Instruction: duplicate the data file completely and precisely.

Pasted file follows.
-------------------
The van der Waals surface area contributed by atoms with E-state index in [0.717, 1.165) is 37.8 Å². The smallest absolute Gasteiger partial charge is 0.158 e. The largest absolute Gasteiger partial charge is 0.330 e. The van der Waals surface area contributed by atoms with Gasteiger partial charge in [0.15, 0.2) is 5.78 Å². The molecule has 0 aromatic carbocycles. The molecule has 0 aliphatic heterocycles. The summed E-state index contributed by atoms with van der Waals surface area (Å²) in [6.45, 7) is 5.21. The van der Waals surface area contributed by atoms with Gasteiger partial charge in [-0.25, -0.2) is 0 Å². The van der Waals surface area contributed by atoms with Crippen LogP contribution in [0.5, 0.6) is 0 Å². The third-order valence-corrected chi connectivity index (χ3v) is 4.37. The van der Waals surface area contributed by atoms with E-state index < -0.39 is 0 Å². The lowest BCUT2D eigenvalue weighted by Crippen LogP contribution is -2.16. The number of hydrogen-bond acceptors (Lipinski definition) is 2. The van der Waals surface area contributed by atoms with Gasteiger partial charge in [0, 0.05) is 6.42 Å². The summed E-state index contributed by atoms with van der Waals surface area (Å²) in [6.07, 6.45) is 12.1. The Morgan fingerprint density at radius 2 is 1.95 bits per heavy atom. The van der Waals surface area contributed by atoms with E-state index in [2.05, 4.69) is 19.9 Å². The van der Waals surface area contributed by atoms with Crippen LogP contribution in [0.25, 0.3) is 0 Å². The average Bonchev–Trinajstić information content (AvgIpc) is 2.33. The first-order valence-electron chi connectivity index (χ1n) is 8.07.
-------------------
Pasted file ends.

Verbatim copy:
The van der Waals surface area contributed by atoms with E-state index in [0.717, 1.165) is 37.8 Å². The smallest absolute Gasteiger partial charge is 0.158 e. The largest absolute Gasteiger partial charge is 0.330 e. The van der Waals surface area contributed by atoms with Gasteiger partial charge in [0.15, 0.2) is 5.78 Å². The molecule has 0 aromatic carbocycles. The molecule has 0 aliphatic heterocycles. The summed E-state index contributed by atoms with van der Waals surface area (Å²) in [6.45, 7) is 5.21. The van der Waals surface area contributed by atoms with Gasteiger partial charge in [-0.25, -0.2) is 0 Å². The van der Waals surface area contributed by atoms with Crippen LogP contribution in [0.5, 0.6) is 0 Å². The third-order valence-corrected chi connectivity index (χ3v) is 4.37. The van der Waals surface area contributed by atoms with E-state index < -0.39 is 0 Å². The lowest BCUT2D eigenvalue weighted by Crippen LogP contribution is -2.16. The number of hydrogen-bond acceptors (Lipinski definition) is 2. The van der Waals surface area contributed by atoms with Gasteiger partial charge in [0, 0.05) is 6.42 Å². The summed E-state index contributed by atoms with van der Waals surface area (Å²) in [6.07, 6.45) is 12.1. The Morgan fingerprint density at radius 2 is 1.95 bits per heavy atom. The van der Waals surface area contributed by atoms with E-state index in [2.05, 4.69) is 19.9 Å². The van der Waals surface area contributed by atoms with Crippen LogP contribution in [0.25, 0.3) is 0 Å². The average Bonchev–Trinajstić information content (AvgIpc) is 2.33. The first-order valence-electron chi connectivity index (χ1n) is 8.07.